– Quarter-final: Bob & Brad Armstrong v. Tully Blanchard & Lex Luger. For some reason, the involvement of Giant Baba & Isao Takagi in the tournament has been erased, as they’re never mentioned, despite making it to the semi-finals. Brad surprises Tully with a dropkick for two, but Tully puts him over the top with the ref occupied. The Horsemen take turns teeing off on him, and back in for a backdrop suplex that gets two. Luger hits an elbow for two. Suplex gets two. Tully come in, but Brad backslides him for two. Atomic drop sends Tully colliding into Lex, and Bob gets the hot tag. He’s taking care of business, but gets tripped by JJ and double-clotheslined for the pin. Lame ending. 4:30 aired, but the match was pretty good from the looks of things. **1/2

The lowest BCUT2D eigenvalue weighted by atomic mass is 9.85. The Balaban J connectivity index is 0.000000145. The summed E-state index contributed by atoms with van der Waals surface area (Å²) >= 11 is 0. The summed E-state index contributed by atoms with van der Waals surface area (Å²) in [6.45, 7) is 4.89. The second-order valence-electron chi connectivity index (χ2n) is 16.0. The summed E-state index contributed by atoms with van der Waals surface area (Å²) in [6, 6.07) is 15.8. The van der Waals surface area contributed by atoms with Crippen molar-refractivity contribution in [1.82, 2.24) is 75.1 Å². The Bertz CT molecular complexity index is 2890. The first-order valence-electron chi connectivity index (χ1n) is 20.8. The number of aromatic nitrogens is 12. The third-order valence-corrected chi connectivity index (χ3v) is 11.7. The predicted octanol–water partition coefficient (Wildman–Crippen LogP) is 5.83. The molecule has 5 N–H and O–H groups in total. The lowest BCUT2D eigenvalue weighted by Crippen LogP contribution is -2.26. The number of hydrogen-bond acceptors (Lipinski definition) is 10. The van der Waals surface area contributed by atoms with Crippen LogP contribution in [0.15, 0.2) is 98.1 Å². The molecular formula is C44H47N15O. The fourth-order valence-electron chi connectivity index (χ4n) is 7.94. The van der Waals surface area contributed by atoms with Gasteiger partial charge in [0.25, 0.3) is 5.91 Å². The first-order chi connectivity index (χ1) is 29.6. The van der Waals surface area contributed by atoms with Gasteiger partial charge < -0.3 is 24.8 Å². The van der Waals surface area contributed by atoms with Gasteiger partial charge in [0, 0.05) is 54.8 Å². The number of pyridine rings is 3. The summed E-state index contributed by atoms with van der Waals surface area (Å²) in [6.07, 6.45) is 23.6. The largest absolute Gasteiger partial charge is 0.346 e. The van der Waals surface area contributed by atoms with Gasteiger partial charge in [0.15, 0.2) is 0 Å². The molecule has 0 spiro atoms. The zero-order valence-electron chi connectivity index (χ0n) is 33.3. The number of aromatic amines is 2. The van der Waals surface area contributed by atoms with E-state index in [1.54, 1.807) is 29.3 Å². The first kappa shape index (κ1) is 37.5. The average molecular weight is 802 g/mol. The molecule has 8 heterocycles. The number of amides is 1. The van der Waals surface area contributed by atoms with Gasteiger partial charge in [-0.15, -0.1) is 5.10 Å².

– (Note: The Rock N Roll Express forfeited their slot, so after beating Denny Brown & Chris Champion in the second round, Baba & Takagi got a free pass to the semi-finals)

– Semi-final #1: Dusty Rhodes & Nikita Koloff v. The Midnight Express. Dusty cleans house on Eaton as we’re joined in progress at 5:00. The Express regroups, but Koloff overpowers Lane. A shot to Nikita’s long-injured neck turns THAT situation around. Stan hits a neckbreaker and legdrop, and the Express work him over in the corner. Long chinlock follows. Lane hotshots him and Eaton chokes him out with the tennis racket, but Koloff gets a quick shoulderblock and hits the Russian Sickle out of nowhere for the pin on Eaton. 6:35 aired. The Express could probably get *** out of a pair of dead bodies, but since Dusty & Nikita were worse than that, it’s *1/2 Cornette throws a tantrum.